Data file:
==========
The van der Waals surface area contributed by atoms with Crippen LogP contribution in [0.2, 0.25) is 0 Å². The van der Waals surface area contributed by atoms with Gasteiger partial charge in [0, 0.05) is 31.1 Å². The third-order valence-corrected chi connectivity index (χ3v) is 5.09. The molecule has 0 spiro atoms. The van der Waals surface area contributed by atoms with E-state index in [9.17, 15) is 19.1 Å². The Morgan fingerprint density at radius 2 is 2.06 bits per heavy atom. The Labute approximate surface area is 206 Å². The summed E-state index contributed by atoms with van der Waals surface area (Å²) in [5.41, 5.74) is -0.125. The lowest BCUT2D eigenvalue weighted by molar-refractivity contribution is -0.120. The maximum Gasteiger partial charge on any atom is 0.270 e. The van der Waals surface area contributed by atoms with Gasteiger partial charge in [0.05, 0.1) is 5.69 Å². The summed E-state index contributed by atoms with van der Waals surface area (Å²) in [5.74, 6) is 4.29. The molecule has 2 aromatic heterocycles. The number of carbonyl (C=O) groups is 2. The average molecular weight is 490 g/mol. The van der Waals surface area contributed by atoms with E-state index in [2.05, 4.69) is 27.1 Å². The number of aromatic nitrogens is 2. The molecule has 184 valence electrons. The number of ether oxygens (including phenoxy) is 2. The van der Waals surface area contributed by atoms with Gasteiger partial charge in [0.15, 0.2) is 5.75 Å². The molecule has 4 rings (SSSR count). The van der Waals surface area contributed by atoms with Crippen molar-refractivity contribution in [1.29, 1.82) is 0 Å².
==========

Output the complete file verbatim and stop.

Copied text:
The van der Waals surface area contributed by atoms with Crippen LogP contribution in [0.2, 0.25) is 0 Å². The van der Waals surface area contributed by atoms with Gasteiger partial charge in [0, 0.05) is 31.1 Å². The third-order valence-corrected chi connectivity index (χ3v) is 5.09. The molecule has 0 spiro atoms. The van der Waals surface area contributed by atoms with E-state index in [9.17, 15) is 19.1 Å². The Morgan fingerprint density at radius 2 is 2.06 bits per heavy atom. The Labute approximate surface area is 206 Å². The summed E-state index contributed by atoms with van der Waals surface area (Å²) in [5.41, 5.74) is -0.125. The lowest BCUT2D eigenvalue weighted by molar-refractivity contribution is -0.120. The maximum Gasteiger partial charge on any atom is 0.270 e. The van der Waals surface area contributed by atoms with Gasteiger partial charge in [0.05, 0.1) is 5.69 Å². The summed E-state index contributed by atoms with van der Waals surface area (Å²) in [5.74, 6) is 4.29. The molecule has 2 aromatic heterocycles. The number of carbonyl (C=O) groups is 2. The average molecular weight is 490 g/mol. The van der Waals surface area contributed by atoms with E-state index in [2.05, 4.69) is 27.1 Å². The number of aromatic nitrogens is 2. The molecule has 184 valence electrons. The number of ether oxygens (including phenoxy) is 2. The van der Waals surface area contributed by atoms with Gasteiger partial charge in [0.15, 0.2) is 5.75 Å². The molecule has 4 rings (SSSR count). The van der Waals surface area contributed by atoms with Crippen molar-refractivity contribution in [1.29, 1.82) is 0 Å².